HTML 3.0 status

Dave Raggett (
Tue, 17 Jan 95 08:28:20 EST

Tom Magliery is now helping me with the HTML 3.0 Internet Draft and
we hope to make the initial version available for comments next month.
We are writing it directly in HTML (2.0) and will use scripts to
generate Postscript and plain text versions for the IETF.

In the DTD, I have renamed the generic style attribute to "CLASS" as
this better reflects its new role. My thanks to Eric Severson and
Steve DeRose for helpful discussions on the sgml-internet list, which
have led to the following additions to the HTML 3.0 DTD:

A style sheet can be associated with the document using the
LINK element, e.g. <LINK rel=stylesheet href="housestyle.dsssl">.
Style overrides can be placed in the document head using the
STYLES element, e.g.

<styles notation=dsssl-lite>
<style class=bigcaps>(dsssl-lite-stuff)
<style class=para17>(more dsssl-lite-stuff)

Later on in the document you can use:

<h2 class=bigcaps>Header with bigger than normal capitals</h2>
<p class=para17>A paragraph with a unique style of its own

We may want to use a convention for hierarchical classes,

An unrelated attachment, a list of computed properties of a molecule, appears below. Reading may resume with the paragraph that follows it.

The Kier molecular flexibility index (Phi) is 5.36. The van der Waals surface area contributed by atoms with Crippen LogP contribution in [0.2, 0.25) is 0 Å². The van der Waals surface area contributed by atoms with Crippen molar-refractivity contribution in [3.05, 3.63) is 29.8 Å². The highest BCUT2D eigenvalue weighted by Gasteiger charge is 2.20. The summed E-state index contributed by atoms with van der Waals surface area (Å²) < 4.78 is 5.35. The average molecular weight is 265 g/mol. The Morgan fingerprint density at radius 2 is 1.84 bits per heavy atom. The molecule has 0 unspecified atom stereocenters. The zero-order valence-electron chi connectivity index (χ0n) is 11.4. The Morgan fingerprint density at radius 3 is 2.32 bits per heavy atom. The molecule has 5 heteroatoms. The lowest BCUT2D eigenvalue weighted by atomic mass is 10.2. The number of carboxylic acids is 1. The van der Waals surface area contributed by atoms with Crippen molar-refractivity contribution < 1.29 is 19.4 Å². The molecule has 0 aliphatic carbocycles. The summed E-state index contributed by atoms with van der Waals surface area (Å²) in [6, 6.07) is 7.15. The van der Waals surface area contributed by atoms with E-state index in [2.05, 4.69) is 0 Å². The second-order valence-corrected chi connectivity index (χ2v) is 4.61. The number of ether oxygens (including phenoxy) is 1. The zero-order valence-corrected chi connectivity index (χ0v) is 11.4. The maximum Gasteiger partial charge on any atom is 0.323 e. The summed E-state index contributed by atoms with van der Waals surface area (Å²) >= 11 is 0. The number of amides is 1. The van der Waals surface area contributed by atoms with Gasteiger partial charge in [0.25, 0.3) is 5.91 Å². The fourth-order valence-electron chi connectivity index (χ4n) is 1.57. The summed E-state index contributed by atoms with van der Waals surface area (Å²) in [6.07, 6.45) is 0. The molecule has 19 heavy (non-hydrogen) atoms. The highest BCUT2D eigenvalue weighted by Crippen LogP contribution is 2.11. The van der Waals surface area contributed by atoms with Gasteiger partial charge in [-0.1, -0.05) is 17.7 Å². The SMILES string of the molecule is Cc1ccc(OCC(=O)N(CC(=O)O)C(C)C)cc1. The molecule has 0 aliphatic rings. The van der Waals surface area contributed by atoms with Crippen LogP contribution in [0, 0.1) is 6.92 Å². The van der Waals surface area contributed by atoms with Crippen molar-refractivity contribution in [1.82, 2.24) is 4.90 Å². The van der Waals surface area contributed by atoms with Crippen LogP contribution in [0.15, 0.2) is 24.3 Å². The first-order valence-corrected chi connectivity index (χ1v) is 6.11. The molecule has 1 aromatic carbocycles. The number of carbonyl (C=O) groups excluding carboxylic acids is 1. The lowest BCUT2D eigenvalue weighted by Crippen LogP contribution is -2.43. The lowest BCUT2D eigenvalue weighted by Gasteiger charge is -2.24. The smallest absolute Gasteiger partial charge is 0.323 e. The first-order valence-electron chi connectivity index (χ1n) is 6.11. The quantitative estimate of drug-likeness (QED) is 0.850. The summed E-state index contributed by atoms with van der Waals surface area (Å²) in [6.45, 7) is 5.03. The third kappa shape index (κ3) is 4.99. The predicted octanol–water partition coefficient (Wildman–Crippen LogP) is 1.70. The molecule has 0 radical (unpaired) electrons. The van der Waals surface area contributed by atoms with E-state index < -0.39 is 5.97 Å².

e.g. class=stanza.couplet which defines couplet as a subclass
of stanza. The compound name can be up to NAMELEN chars long
Currently, this is set to 72 chars and shouldn't cause problems.

Note: the entity style-notations can be overridden in the
document type definition subset when you want to use a notation
that isn't defined in the DTD itself.

<!ENTITY % style-notations "dsssl-lite">
<!NOTATION dsssl-lite PUBLIC "-//ISO//DSSSL Lite ??//EN//">

notation NOTATION (%style-notations;) #REQUIRED


Further info on dsssl-lite can be found on James Clark's server at Its possible that we may also want a simple
parameterized style sheet mechanism which is easier for non-techies
to create/modify. I will be exploring both options soon, as I am
about to start work on developing a streamed parser for HTML 3.0
with style sheet support, for W3C.

An issue, still to be resolved, is whether there still is a need for
limited presentation attributes in HTML. Such attributes can be justified
as they ensure document text is the same, whether or not, your browser
supports style sheets. For example, if we don't include attributes for
controlling the numbering of list elements, then browsers which don't
support style sheets will show different numbers from those that do.

-- Dave Raggett <> tel: +44 272 228046 fax: +44 272 228003
Hewlett Packard Laboratories, Filton Road, Bristol BS12 6QZ, United Kingdom